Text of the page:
Excerpt from the government of Ontario’s ‘Newsroom’
Cambridge Towel Company Inc., a manufacturer of towels based in Cambridge, has pleaded guilty and has been fined $50,000 after a worker suffered hand injuries from running machinery.
On May 21, 2014, a worker was operating a cold pad machine, which is a machine designed to apply dye to towels, at the company’s textile plant on Dobbie Drive in Cambridge. Fabric is passed through two rollers to squeeze out excess dye; the non-moving parts of the machine are cleaned by hand with sponges prior to changing dyes while the moving parts are cleaned by sprayers with the machine running.
The worker was wiping the front of the machine with a sponge while it was running. Either the worker’s sponge or the glove the worker was wearing got caught in the in-running nip created by the two rollers. One hand was pulled in between the rollers. The worker reacted quickly, pulling the hand out of the rollers, but suffered partial amputation of fingers as well as bone and tissue damage.
Cambridge Towel pleaded guilty to failing as an employer to ensure the proper measures in the regulation were carried out in the workplace and was fined $50,000 in Kitchener court by Justice of the Peace Michael A. Cuthbertson on May 19.
Cambridge Towel is one of only two towel manufacturers remaining in North America.
The law(s) violated,
Cambridge Towel was found guilty of a violation of section 75 of the Ontario ‘Industrial’ regulation 851/90 which states,
“A part of a machine, transmission machinery, device or thing shall be cleaned, oiled, adjusted, repaired or have maintenance work performed on it only when,
(a) motion that may endanger a worker has stopped; and
(b) any part that has been stopped and that may subsequently move and endanger a worker has been blocked to prevent its movement.”
Cambridge Towel was also found guilty of a violation of the Occupational Health and Safety Act, (OHSA), section 25(1)(c) which states,
“An employer shall ensure that,
(c) the measures and procedures prescribed are carried out in the workplace.”
Section 25 of the Ontario ‘Industrial’ regulation 851/90 could also been used. It states,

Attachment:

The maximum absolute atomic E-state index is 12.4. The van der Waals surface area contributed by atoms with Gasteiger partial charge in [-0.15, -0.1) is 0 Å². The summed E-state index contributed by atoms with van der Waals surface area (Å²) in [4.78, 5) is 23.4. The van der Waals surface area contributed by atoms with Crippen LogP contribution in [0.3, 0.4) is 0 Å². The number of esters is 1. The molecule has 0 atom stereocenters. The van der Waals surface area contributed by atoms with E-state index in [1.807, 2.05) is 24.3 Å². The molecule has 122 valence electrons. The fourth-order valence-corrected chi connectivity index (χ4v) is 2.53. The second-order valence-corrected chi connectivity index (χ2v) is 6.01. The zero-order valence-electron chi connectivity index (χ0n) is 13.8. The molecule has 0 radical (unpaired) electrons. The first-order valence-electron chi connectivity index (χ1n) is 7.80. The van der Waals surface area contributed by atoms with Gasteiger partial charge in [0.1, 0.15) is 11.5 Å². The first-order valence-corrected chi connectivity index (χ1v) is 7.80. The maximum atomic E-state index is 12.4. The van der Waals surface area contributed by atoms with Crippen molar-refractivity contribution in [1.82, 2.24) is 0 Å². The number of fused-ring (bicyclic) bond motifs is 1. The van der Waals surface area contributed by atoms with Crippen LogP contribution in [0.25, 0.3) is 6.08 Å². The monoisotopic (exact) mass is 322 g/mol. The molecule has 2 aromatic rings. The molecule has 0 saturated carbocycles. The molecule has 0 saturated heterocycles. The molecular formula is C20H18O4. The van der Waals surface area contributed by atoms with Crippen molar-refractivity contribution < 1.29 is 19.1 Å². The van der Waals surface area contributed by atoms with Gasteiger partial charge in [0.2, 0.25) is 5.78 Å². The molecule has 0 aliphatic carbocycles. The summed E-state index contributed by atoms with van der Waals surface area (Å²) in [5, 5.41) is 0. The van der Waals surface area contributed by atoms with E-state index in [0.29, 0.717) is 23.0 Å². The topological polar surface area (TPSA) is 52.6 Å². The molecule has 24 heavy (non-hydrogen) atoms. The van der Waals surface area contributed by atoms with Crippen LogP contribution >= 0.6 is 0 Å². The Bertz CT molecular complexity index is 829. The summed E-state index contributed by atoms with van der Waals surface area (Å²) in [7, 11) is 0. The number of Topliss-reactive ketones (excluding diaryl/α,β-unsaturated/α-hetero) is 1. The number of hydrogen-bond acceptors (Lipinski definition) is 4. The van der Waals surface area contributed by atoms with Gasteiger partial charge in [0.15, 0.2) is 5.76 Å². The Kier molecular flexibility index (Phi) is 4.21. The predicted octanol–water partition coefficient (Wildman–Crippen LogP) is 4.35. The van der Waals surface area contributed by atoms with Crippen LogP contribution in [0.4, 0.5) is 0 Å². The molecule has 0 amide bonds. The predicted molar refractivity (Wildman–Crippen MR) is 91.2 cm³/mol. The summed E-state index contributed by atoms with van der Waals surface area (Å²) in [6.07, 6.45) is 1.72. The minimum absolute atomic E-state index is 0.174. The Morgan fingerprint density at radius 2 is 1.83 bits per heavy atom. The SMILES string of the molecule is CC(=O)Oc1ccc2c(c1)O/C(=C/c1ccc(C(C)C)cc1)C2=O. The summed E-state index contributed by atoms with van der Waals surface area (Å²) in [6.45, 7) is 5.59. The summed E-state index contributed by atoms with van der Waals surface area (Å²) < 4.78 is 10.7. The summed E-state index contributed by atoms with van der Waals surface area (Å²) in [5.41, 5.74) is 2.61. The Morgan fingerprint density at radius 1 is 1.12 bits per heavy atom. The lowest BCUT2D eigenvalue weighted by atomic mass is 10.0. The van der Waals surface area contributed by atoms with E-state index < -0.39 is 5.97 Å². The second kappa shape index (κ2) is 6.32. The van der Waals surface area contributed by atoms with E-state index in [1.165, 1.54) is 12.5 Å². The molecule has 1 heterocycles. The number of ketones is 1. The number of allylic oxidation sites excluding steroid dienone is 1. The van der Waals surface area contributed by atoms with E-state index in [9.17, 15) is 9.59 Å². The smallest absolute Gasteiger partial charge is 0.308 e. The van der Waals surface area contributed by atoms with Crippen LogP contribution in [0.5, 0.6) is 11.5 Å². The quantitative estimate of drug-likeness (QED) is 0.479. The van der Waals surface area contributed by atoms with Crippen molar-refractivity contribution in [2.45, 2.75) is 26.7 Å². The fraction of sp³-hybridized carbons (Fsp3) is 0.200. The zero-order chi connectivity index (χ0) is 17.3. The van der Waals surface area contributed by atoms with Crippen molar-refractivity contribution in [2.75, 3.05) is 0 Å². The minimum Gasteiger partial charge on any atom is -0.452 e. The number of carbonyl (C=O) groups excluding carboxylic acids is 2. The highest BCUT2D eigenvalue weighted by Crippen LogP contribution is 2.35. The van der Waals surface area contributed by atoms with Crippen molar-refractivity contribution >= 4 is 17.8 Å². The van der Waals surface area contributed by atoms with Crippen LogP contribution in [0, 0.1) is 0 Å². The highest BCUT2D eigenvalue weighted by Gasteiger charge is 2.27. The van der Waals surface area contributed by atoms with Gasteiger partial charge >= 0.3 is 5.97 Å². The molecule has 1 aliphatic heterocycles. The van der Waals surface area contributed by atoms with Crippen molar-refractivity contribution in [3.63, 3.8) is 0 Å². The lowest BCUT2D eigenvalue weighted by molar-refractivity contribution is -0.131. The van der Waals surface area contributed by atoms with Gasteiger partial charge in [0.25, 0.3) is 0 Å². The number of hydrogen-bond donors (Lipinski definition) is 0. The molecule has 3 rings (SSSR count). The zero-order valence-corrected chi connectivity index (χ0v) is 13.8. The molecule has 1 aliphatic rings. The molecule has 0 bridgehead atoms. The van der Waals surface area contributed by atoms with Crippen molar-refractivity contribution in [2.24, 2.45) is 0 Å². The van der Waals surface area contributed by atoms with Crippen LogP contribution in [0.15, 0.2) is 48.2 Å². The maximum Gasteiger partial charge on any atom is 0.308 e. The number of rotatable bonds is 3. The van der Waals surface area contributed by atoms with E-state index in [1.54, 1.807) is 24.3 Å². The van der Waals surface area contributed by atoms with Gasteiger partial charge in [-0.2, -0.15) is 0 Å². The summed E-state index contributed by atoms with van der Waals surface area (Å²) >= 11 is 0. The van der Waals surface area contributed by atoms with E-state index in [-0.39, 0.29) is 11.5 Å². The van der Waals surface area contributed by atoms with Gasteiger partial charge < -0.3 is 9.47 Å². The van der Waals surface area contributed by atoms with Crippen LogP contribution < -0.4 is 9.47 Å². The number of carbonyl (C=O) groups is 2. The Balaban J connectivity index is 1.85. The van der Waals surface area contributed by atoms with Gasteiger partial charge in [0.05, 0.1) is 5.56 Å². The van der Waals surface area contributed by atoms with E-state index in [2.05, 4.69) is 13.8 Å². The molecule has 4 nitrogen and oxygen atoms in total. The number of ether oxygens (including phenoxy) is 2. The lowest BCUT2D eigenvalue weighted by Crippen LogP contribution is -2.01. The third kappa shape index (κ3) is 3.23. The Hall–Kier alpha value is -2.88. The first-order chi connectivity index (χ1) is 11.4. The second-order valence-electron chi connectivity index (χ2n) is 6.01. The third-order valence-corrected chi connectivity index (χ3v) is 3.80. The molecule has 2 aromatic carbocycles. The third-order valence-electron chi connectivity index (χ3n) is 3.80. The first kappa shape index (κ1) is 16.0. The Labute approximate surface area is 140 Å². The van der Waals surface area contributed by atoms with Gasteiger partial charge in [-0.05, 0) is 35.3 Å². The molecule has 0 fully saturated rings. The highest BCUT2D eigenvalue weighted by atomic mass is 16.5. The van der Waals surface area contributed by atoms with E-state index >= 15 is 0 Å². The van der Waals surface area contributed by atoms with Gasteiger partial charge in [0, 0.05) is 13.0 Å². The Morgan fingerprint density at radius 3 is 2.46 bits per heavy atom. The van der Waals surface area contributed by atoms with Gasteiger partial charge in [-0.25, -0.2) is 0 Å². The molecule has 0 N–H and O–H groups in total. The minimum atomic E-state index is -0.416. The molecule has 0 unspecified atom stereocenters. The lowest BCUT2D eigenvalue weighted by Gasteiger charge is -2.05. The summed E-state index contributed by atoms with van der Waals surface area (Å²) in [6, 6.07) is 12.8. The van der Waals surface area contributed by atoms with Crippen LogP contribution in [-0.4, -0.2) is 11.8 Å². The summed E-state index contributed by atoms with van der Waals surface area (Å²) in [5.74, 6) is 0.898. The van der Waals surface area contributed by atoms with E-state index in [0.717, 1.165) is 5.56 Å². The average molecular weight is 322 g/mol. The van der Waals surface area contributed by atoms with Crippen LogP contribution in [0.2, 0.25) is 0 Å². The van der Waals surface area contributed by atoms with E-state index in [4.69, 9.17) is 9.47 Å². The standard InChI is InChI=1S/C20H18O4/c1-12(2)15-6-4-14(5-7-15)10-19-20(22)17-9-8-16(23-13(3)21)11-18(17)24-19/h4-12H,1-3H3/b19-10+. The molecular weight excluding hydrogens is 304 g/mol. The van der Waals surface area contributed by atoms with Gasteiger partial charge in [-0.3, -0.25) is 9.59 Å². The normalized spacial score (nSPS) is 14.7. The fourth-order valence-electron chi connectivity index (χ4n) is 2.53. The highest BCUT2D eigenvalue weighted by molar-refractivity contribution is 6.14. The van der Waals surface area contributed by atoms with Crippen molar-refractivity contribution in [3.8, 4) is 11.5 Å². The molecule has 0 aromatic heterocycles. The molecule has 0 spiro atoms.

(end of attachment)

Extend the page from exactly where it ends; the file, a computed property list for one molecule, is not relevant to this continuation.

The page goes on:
“An in-running nip hazard or any part of a machine, device or thing that may endanger the safety of any worker shall be equipped with and guarded by a guard or other device that prevents access to the pinch point.”
How many times do you see a worker hurt or killed due to poor preparation? Where was the toolbox meeting? Where was the “competent” supervisor in all this? If he/she WAS “competent” then he/she was guilty of a violation of section 27 of the OHSA, sub-section 1 (a) which state,
“A supervisor shall ensure that a worker,
(a) works in the manner and with the protective devices, measures and procedures required by this Act and the regulations.”
If the supervisor was NOT “competent” then the employer was guilty of a violation of section 25 of the OHSA, sub-section 2 (c) which states,
“An employer shall,
(c) when appointing a supervisor, appoint a competent person.”
Other questions were not asked and answered? Are there a set of written work instructions for this application? Again, if not, the employer is guilty of a violation of section 25 of the OHSA, sub-section 2 (a) which states,
“An employer shall,
(a) provide information, instruction and supervision to a worker to protect the health or safety of the worker.”
Too many things went wrong here. A set of safe work written instructions, along with proper supervision, could have helped in the avoidance of this accident!
HRS Group Inc. stands ready to aid any employer in developing a safe culture in their company. Call us at 1-877-907-7744 and ask Deborah to set up a meeting. Our training costs, for large groups, can create great savings for your company. Check out our website at www.hrsgroup.com. You will certainly be glad you did!
Ensure your workplace is a safe place!
Remember – In Ontario, “ALL Accidents are Preventable”
‘Work’ and ‘Play’ safe.
Daniel L. Beal
CHSEP – Advanced Level
VP & Senior Trainer
HRS Group Inc.